Choosing your sunscreen: Decisions, decisions!
Can you have your (gluten, sugar-free, Paleo) cake and eat it too? That is the burning question (no pun intended) when it comes to sunscreen—can we achieve that winning combination of effectiveness and least toxicity?
Check out our guide to buying safe and effective sunscreens.
Table 1 is a selected Consumer Reports (CR) list of top-rated (for effectiveness) sunscreens that also scored between 2 – 4 (least toxicity), according to the Environmental Working Group (EWG). We recommend avoiding any sunscreen with an EWG rating of 5 or higher, and the closer to 1 the better.
Table 1: Sunscreens that scored well on CR for effectiveness and on EWG for safety
|LOTION:||Consumer Reports rating||EWG rating||Cost|
|Pure Sun Defense SPF 50||98||3||1.99 oz/$15.94|
|No-Ad Sport SPF 50||88||3||16 oz/$14.25|
|Ocean Potion Protect and Nourish SPF 30||86||3||8 oz/$11.40|
|Banana Boat Protect & Hydrate SPF 30||72||3||6 oz/$6.77|
|Alba Botanica very emollient SPF 50||67||2||4 oz/$10.22|
|Neutrogena Beach defense water + sun protection SPF 50||74||4||1.5 oz/$11.82|
|Neutrogena Clear face SPF 55||78||4||3 oz/$11.26|
Consumer reports tests the sunscreens for the efficacy of the UVB and UVA rating as well as the claimed SPF. The total score is a combination of these three tests. For example Alba Botanica (scored 67) met its SPF claim so received an excellent rating for UVB but it’s UVA rating was just “good” (below “excellent” and “very good”), which brought down its overall score.
Of the Consumer Report tested sunscreens, none had the safest EWG rating of 1, so we also included selected EWG level 1-rated products that had a four or higher star rating on Amazon. BUT: just because there isa high star rating on Amazon does not necessarily mean a product is effective,.
In our own testing of EWG 1-rated products, Thinksport and Blue Lizard both went on with no smell or white residue.
Table 2: Sunscreens that scored REALLY well on EWG and well on Amazon (4 or 5 stars), but have not been tested by CR
|Tropical Sands SPF 50||1||8 oz||$19.95|
|Thinksport SPF 50||1||3 oz||$11.70|
|Badger Sport SPF 35||1||2.9 oz||$13.59|
|Blue Lizard Sensitive Skin SPF 30||1||8.75 oz||$25.30|
|Burnout Ocean tested SPF 30||1||3.4 oz||$14.43|
|Trukids Sunny Days SPF 30||1||3.5 oz||$17.29|
Your daily dose of D – getting your sun exposure right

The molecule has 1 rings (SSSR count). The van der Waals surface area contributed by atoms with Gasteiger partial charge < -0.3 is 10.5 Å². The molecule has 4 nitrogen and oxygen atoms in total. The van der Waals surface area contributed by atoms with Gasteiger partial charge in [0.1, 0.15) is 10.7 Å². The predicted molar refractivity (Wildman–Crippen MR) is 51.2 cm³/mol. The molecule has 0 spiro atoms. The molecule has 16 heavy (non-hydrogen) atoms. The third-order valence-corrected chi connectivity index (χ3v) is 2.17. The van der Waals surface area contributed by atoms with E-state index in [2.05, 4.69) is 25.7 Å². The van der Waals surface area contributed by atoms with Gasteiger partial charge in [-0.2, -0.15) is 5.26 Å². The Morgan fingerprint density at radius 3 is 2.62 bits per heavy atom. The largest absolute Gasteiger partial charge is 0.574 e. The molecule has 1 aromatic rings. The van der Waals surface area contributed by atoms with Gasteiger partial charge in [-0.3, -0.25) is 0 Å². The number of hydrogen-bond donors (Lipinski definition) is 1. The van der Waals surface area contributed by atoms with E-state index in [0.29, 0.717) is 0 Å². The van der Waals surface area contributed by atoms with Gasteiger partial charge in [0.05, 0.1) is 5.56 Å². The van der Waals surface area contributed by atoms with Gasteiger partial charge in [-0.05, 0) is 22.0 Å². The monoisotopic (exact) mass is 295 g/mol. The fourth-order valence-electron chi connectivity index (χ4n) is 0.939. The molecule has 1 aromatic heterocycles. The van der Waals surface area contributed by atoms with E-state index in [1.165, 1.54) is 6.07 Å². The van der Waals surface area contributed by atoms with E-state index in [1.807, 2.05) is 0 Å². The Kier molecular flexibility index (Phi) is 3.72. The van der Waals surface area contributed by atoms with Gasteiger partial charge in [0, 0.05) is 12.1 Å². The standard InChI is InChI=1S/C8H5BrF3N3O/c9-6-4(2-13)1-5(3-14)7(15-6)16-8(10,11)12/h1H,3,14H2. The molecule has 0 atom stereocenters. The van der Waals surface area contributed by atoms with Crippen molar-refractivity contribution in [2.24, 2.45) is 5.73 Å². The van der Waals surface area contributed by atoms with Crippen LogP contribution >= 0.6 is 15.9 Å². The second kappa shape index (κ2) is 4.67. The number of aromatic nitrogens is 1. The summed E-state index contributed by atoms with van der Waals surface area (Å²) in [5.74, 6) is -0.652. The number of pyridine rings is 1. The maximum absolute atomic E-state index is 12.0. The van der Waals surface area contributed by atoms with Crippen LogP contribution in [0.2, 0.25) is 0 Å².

A lot of people are low in Vitamin D, the nutrient that our body makes when exposed to sunlight. By the way, it’s an easy blood test to get, even from mainstream physicians and we recommend everyone get their levels checked at least annually. .
It is a reasonable question to ask—are we avoiding the sun too much?
There is little scientific evidence to suggest sunscreen alone prevents the risk for melanoma. In fact, there is even some concern that toxic chemicals used in some sunscreens can actually contribute to cancer and disrupt hormones. Although we are more educated and have a booming sunscreen industry, melanoma rates have tripled over the last three decades.
We recommend getting at least 10 minutes of sun per day without sunscreen for fair skinned people and up to 15-20 minutes per day for darker skinned people. You will probably still need to take extra vitamin D if, like us, you live at higher latitudes.
Things to absolutely avoid in your sunscreen
These are some good-to-know tips when shopping for sunscreens in general:
1. Avoid oxybenzone and retinyl palmitate, which appear to be the highest risk factors for hormone disruption and cancer.
2. SPF ratings higher than 50 – Higher SPF ratings don’t necessarily offer greater protection from other UV-related skin damage and may lead users to spend too much time in the sun.
3. Sunscreen sprays – Even though sprays are convenient there are very few that have a safe EWG rating. They also come with an inhalation risk and may not provide a thick enough coating on the skin to be effective.
4. Products without UVA protection – People pick sunscreen based on the SPF value, and falsely assume that preventing sunburn means they have protected their skin from UV damage. This is not the case. Many sunscreens don’t provide adequate protection from UVA rays. While higher-energy UVB rays are the primary cause of sunburns and pre-cancerous DNA mutations, lower-energy UVA rays cause more subtle damage. They penetrate deeper into skin tissue and are most responsible for generating free radicals – energized molecules that are highly reactive and can damage DNA and skin cells. These promote skin aging, and cause skin cancer,
Now, go off and enjoy your summer with your safe and effective sunscreen! Post your fav products below…!